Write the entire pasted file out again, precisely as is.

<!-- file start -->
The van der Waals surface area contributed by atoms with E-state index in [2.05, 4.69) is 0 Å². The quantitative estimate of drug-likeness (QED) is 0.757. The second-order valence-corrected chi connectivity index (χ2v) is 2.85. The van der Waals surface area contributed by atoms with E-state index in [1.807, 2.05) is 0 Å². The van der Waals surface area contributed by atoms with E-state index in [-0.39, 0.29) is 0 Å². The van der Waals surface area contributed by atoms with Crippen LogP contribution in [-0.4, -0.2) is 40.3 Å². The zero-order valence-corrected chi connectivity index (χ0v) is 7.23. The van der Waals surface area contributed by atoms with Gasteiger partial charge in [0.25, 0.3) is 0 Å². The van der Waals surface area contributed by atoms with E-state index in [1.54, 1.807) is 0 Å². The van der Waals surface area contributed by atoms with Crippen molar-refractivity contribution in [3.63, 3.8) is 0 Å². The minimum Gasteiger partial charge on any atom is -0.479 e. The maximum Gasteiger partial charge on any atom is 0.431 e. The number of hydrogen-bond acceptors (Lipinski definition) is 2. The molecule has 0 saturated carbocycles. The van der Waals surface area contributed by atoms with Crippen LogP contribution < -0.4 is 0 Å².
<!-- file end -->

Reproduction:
The van der Waals surface area contributed by atoms with E-state index in [2.05, 4.69) is 0 Å². The quantitative estimate of drug-likeness (QED) is 0.757. The second-order valence-corrected chi connectivity index (χ2v) is 2.85. The van der Waals surface area contributed by atoms with E-state index in [1.807, 2.05) is 0 Å². The van der Waals surface area contributed by atoms with E-state index in [-0.39, 0.29) is 0 Å². The van der Waals surface area contributed by atoms with Crippen LogP contribution in [-0.4, -0.2) is 40.3 Å². The zero-order valence-corrected chi connectivity index (χ0v) is 7.23. The van der Waals surface area contributed by atoms with Gasteiger partial charge in [0.25, 0.3) is 0 Å². The van der Waals surface area contributed by atoms with E-state index in [1.54, 1.807) is 0 Å². The van der Waals surface area contributed by atoms with Crippen molar-refractivity contribution in [3.63, 3.8) is 0 Å². The minimum Gasteiger partial charge on any atom is -0.479 e. The maximum Gasteiger partial charge on any atom is 0.431 e. The number of hydrogen-bond acceptors (Lipinski definition) is 2. The molecule has 0 saturated carbocycles. The van der Waals surface area contributed by atoms with Crippen LogP contribution < -0.4 is 0 Å².